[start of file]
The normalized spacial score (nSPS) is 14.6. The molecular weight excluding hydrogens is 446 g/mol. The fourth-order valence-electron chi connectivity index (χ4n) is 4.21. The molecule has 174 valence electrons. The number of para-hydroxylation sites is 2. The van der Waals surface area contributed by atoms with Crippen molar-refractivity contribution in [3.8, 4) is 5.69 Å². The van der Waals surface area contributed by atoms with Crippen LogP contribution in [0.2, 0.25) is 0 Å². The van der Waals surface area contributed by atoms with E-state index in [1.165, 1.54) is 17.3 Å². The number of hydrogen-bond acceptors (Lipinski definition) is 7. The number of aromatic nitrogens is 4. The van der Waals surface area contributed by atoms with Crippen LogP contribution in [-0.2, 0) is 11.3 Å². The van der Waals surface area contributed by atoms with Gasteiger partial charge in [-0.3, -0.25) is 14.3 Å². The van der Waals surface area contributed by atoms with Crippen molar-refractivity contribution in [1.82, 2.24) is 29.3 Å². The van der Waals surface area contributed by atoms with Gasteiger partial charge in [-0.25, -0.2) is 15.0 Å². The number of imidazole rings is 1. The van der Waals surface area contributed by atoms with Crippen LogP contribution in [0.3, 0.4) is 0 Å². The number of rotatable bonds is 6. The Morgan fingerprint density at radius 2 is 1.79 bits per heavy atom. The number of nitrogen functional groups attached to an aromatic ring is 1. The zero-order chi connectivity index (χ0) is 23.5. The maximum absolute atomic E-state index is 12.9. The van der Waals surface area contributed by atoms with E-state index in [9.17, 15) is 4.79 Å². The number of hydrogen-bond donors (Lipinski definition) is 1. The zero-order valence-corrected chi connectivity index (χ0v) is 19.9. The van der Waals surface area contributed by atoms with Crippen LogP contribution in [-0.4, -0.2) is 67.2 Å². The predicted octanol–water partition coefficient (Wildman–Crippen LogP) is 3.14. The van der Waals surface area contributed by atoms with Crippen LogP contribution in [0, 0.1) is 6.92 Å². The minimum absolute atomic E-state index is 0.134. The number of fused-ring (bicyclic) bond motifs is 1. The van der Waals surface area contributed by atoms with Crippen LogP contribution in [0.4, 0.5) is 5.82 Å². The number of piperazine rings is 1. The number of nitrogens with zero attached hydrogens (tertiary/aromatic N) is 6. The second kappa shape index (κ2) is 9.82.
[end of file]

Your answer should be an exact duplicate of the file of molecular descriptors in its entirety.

The normalized spacial score (nSPS) is 14.6. The molecular weight excluding hydrogens is 446 g/mol. The fourth-order valence-electron chi connectivity index (χ4n) is 4.21. The molecule has 174 valence electrons. The number of para-hydroxylation sites is 2. The van der Waals surface area contributed by atoms with Crippen molar-refractivity contribution in [3.8, 4) is 5.69 Å². The van der Waals surface area contributed by atoms with Crippen LogP contribution in [0.2, 0.25) is 0 Å². The van der Waals surface area contributed by atoms with E-state index in [1.165, 1.54) is 17.3 Å². The number of hydrogen-bond acceptors (Lipinski definition) is 7. The number of aromatic nitrogens is 4. The van der Waals surface area contributed by atoms with Crippen LogP contribution in [-0.2, 0) is 11.3 Å². The van der Waals surface area contributed by atoms with Gasteiger partial charge in [-0.3, -0.25) is 14.3 Å². The van der Waals surface area contributed by atoms with Crippen molar-refractivity contribution in [1.82, 2.24) is 29.3 Å². The van der Waals surface area contributed by atoms with Gasteiger partial charge in [-0.25, -0.2) is 15.0 Å². The number of imidazole rings is 1. The van der Waals surface area contributed by atoms with Crippen LogP contribution in [0.3, 0.4) is 0 Å². The number of rotatable bonds is 6. The Morgan fingerprint density at radius 2 is 1.79 bits per heavy atom. The number of nitrogen functional groups attached to an aromatic ring is 1. The zero-order chi connectivity index (χ0) is 23.5. The maximum absolute atomic E-state index is 12.9. The van der Waals surface area contributed by atoms with E-state index in [9.17, 15) is 4.79 Å². The number of hydrogen-bond donors (Lipinski definition) is 1. The zero-order valence-corrected chi connectivity index (χ0v) is 19.9. The van der Waals surface area contributed by atoms with Crippen LogP contribution in [-0.4, -0.2) is 67.2 Å². The predicted octanol–water partition coefficient (Wildman–Crippen LogP) is 3.14. The van der Waals surface area contributed by atoms with Crippen LogP contribution in [0, 0.1) is 6.92 Å². The minimum absolute atomic E-state index is 0.134. The number of fused-ring (bicyclic) bond motifs is 1. The van der Waals surface area contributed by atoms with Crippen LogP contribution in [0.4, 0.5) is 5.82 Å². The number of piperazine rings is 1. The number of nitrogens with zero attached hydrogens (tertiary/aromatic N) is 6. The second kappa shape index (κ2) is 9.82.